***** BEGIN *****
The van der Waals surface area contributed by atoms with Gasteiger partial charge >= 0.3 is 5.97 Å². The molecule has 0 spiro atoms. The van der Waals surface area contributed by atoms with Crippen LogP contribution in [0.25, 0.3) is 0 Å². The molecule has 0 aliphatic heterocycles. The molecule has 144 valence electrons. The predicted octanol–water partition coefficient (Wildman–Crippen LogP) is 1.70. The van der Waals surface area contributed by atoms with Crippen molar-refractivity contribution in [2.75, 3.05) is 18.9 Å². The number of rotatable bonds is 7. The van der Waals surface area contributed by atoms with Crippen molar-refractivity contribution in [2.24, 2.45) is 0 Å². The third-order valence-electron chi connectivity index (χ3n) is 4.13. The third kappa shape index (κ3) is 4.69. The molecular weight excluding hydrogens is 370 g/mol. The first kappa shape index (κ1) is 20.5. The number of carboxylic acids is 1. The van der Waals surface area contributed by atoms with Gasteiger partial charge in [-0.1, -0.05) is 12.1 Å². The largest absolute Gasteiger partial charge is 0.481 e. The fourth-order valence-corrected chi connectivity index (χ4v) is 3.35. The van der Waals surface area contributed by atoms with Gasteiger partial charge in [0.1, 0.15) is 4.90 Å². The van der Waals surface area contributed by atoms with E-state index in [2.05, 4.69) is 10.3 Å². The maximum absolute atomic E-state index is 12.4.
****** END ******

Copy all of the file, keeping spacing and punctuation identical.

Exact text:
The van der Waals surface area contributed by atoms with Gasteiger partial charge >= 0.3 is 5.97 Å². The molecule has 0 spiro atoms. The van der Waals surface area contributed by atoms with Crippen LogP contribution in [0.25, 0.3) is 0 Å². The molecule has 0 aliphatic heterocycles. The molecule has 144 valence electrons. The predicted octanol–water partition coefficient (Wildman–Crippen LogP) is 1.70. The van der Waals surface area contributed by atoms with Crippen molar-refractivity contribution in [2.75, 3.05) is 18.9 Å². The number of rotatable bonds is 7. The van der Waals surface area contributed by atoms with Crippen molar-refractivity contribution in [2.24, 2.45) is 0 Å². The third-order valence-electron chi connectivity index (χ3n) is 4.13. The third kappa shape index (κ3) is 4.69. The molecular weight excluding hydrogens is 370 g/mol. The first kappa shape index (κ1) is 20.5. The number of carboxylic acids is 1. The van der Waals surface area contributed by atoms with Gasteiger partial charge in [-0.1, -0.05) is 12.1 Å². The largest absolute Gasteiger partial charge is 0.481 e. The fourth-order valence-corrected chi connectivity index (χ4v) is 3.35. The van der Waals surface area contributed by atoms with Gasteiger partial charge in [0.1, 0.15) is 4.90 Å². The van der Waals surface area contributed by atoms with E-state index in [2.05, 4.69) is 10.3 Å². The maximum absolute atomic E-state index is 12.4.